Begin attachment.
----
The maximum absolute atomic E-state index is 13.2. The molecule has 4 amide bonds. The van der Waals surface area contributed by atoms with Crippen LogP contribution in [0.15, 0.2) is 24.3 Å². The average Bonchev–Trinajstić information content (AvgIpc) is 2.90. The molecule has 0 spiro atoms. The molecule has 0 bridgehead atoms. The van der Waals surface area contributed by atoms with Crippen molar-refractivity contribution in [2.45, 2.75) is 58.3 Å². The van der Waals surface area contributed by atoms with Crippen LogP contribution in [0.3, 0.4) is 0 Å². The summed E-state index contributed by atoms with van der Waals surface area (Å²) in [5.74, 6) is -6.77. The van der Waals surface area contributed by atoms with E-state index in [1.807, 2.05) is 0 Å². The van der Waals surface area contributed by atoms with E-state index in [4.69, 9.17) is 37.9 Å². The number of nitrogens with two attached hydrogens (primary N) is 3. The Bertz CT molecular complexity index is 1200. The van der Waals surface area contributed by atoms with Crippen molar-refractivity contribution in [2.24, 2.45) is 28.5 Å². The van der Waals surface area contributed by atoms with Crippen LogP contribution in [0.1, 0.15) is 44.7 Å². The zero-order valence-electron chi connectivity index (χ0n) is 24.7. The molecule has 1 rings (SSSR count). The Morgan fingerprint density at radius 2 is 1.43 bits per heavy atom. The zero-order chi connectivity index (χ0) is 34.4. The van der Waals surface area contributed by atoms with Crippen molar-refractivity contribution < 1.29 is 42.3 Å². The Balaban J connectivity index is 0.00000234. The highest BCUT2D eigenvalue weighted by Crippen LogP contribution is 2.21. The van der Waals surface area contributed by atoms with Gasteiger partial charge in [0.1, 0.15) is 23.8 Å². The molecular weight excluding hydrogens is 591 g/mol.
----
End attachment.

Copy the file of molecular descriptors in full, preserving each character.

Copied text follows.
The maximum absolute atomic E-state index is 13.2. The molecule has 4 amide bonds. The van der Waals surface area contributed by atoms with Crippen LogP contribution in [0.15, 0.2) is 24.3 Å². The average Bonchev–Trinajstić information content (AvgIpc) is 2.90. The molecule has 0 spiro atoms. The molecule has 0 bridgehead atoms. The van der Waals surface area contributed by atoms with Crippen molar-refractivity contribution in [2.45, 2.75) is 58.3 Å². The van der Waals surface area contributed by atoms with Crippen LogP contribution in [0.3, 0.4) is 0 Å². The summed E-state index contributed by atoms with van der Waals surface area (Å²) in [5.74, 6) is -6.77. The van der Waals surface area contributed by atoms with E-state index in [1.807, 2.05) is 0 Å². The van der Waals surface area contributed by atoms with E-state index in [4.69, 9.17) is 37.9 Å². The number of nitrogens with two attached hydrogens (primary N) is 3. The Bertz CT molecular complexity index is 1200. The van der Waals surface area contributed by atoms with Crippen molar-refractivity contribution in [2.24, 2.45) is 28.5 Å². The van der Waals surface area contributed by atoms with Crippen LogP contribution in [0.1, 0.15) is 44.7 Å². The zero-order valence-electron chi connectivity index (χ0n) is 24.7. The molecule has 1 rings (SSSR count). The Morgan fingerprint density at radius 2 is 1.43 bits per heavy atom. The zero-order chi connectivity index (χ0) is 34.4. The van der Waals surface area contributed by atoms with Crippen molar-refractivity contribution < 1.29 is 42.3 Å². The Balaban J connectivity index is 0.00000234. The highest BCUT2D eigenvalue weighted by Crippen LogP contribution is 2.21. The van der Waals surface area contributed by atoms with Gasteiger partial charge in [0.1, 0.15) is 23.8 Å². The molecular weight excluding hydrogens is 591 g/mol.